Reverb 10 Day 24: This kid is alright

Today’s Prompt What was the best moment that could serve as proof that everything is going to be alright? And how will you incorporate that discovery into the year ahead? Actually, that moment was yesterday. Well, it was really several moments. But God* spoke to me very loudly over the course of the day. In fact, I was left with a great question to take to my Shiva Nata practice: What do I need to know about walking on water? Three times yesterday I saw/heard this phrase, and each time I got more goosebumps. It all started with simple curiosity. . . Clue the first: journal As I was waiting for my bagel to toast, I glanced through an old journal from 2006. I had found it when cleaning out a bookshelf the previous weekend. I actually thought it was blank so I picked it up to make sure. Reading old journals is not something I do very often. I saw my frustrations with my body and my finances, which was kind of depressing. Four years I’ve been battling the same issues? Oy. I also came across a reflection on my faith. I had a certainty that everything was going to work out, even if I couldn’t see how. I compared it to walking on water; if (like Peter) I kept my eyes on Jesus and relied on faith, I was good, if I looked down or started to rely on myself, I sank. Apparently it was time to learn that lesson again, or remember it and go deeper. Clue the second: note from the universe Then my Note...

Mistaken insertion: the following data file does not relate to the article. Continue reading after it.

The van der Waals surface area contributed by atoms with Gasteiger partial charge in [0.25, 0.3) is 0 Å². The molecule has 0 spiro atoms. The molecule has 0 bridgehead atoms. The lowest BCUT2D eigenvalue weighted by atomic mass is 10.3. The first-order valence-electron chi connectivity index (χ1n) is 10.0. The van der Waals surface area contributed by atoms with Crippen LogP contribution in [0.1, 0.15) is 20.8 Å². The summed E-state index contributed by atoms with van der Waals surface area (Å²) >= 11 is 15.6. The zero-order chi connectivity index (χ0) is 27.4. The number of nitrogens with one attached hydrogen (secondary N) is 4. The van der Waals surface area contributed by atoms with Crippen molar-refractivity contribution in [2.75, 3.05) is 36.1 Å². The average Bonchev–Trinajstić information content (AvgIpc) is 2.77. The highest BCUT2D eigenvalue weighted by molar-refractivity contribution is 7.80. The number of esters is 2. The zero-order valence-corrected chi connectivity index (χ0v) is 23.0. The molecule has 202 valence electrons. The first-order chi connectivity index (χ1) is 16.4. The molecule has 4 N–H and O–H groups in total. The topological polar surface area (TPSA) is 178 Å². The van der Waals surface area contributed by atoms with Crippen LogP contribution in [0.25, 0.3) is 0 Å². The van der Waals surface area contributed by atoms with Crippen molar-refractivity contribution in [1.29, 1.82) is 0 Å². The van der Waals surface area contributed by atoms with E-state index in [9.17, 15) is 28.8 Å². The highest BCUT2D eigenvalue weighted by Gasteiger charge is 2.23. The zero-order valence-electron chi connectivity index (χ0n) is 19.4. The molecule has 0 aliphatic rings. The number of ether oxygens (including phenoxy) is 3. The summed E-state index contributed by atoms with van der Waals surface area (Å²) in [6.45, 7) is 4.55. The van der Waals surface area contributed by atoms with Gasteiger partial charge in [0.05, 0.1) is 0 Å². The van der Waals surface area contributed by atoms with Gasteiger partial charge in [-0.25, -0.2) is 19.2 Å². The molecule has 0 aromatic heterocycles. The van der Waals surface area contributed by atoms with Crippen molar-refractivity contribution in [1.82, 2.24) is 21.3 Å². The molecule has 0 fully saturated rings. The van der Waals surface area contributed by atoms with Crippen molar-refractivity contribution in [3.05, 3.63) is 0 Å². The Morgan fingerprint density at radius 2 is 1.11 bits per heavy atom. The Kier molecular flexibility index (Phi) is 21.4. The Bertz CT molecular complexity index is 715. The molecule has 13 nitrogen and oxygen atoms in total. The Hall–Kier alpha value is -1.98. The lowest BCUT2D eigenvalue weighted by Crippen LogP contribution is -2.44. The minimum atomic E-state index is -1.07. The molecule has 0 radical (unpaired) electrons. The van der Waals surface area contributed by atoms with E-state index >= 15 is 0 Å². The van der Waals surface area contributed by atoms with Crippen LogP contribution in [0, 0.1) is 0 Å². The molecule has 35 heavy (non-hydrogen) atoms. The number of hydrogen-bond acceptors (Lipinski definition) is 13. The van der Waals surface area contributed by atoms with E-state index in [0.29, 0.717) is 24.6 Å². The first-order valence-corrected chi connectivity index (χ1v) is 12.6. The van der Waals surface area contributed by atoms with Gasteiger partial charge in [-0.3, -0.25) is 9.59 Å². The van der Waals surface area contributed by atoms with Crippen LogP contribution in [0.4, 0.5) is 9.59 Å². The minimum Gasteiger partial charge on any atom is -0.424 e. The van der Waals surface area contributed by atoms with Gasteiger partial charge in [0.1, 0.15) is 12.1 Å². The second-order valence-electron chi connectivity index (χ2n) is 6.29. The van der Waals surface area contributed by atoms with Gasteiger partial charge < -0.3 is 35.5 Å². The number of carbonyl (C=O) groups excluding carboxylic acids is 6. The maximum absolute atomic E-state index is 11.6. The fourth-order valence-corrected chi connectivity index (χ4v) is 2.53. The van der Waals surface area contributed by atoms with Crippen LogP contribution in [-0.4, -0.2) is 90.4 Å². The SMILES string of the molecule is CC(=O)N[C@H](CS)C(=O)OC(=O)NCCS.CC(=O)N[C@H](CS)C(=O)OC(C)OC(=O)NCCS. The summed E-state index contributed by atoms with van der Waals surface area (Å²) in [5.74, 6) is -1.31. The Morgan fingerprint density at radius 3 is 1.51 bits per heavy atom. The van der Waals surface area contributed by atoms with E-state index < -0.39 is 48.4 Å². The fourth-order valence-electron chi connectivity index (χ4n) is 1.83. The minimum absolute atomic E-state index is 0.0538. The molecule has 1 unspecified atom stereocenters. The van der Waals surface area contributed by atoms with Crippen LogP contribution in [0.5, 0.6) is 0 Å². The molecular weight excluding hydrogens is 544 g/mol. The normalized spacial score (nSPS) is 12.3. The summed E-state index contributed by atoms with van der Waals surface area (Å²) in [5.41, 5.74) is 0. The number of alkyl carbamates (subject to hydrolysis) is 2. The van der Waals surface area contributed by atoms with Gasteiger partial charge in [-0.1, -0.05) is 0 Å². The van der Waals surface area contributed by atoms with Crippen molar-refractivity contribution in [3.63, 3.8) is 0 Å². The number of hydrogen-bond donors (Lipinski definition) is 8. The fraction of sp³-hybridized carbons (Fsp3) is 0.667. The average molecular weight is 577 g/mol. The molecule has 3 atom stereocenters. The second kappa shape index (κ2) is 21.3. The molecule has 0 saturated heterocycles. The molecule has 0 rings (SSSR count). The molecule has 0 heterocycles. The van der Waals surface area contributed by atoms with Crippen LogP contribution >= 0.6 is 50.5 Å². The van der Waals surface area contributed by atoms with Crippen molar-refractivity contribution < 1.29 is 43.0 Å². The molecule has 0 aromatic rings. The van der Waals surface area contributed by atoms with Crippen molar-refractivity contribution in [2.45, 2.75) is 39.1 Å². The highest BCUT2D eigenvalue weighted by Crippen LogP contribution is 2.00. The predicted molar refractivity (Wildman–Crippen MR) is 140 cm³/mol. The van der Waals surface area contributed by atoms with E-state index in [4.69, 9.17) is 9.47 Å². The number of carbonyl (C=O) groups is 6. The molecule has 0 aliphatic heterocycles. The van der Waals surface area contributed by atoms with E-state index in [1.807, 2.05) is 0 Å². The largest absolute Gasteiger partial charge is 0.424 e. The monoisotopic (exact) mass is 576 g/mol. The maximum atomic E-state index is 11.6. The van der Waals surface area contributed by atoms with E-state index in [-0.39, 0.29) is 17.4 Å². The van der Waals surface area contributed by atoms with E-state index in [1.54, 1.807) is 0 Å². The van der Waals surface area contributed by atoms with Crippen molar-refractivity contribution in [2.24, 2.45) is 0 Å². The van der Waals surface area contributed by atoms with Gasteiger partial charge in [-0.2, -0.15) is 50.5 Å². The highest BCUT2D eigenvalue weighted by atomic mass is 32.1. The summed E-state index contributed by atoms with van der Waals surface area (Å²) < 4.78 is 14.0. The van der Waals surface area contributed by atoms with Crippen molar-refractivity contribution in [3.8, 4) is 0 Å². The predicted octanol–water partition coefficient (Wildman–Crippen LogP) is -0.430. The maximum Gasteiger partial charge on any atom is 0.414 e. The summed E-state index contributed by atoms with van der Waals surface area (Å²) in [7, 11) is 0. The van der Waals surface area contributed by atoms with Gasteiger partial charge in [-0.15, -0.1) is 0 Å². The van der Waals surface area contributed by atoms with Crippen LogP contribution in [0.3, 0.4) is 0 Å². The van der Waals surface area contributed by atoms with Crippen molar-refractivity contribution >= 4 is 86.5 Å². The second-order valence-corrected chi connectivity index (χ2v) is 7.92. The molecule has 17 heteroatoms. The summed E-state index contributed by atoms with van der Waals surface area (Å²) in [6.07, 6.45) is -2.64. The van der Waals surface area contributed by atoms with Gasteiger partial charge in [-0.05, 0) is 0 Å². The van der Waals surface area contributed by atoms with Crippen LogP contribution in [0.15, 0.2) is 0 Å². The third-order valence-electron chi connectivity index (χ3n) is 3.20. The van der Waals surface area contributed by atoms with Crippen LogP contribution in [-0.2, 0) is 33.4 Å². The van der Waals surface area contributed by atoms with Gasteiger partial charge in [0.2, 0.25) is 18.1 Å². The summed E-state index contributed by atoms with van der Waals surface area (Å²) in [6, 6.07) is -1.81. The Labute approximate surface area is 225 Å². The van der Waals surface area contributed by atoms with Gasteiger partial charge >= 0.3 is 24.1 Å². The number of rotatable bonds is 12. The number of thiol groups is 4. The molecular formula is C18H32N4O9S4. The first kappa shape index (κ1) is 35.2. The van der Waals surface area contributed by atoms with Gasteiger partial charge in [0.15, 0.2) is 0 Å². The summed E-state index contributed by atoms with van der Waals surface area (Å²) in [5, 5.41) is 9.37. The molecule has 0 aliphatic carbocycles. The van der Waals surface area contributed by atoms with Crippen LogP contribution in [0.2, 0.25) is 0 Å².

Reverb 10 Day 21: Future Self (and a bonus)

Today’s Prompt Future Self. Imagine yourself five years from now. What advice would you give your current self for the year ahead? (Bonus: Write a note to yourself 10 years ago. What would you tell your younger self?) This is a great prompt for me (and I’m sure many others) right now. I’m doing my Magical Mapping for the next year, next five years, and next ten years. Somehow, slipping into the guise of my Future Self makes creating my year more concrete and less a vision that may or not be fulfilled. It also shifts something in my brain that allows for possibilities I hadn’t even thought of but are smart. I’m keeping the Future Self conversation in my journal for now. I had to keep it a private discussion so that I wouldn’t be tempted to censor myself. There’s a lot I will share with other people, but some things are meant for my mind and heart alone. What I will do is answer the bonus question. Dear Self of 2000 Ten years ago I was 21, almost 22. I was in the middle of my last year of college, and I was weathering some stormy conditions. I don’t remember a lot about the first part of the year, but I will never forget August and the months thereafter. On a Sunday afternoon in August of 2000, my boyfriend of a year and a half broke up with me. It came fairly out of the blue; we’d hit a rocky patch a few weeks earlier but just two weeks before he broke my heart, he’d given me...

Reberb 10, Day 17: Lesson Learned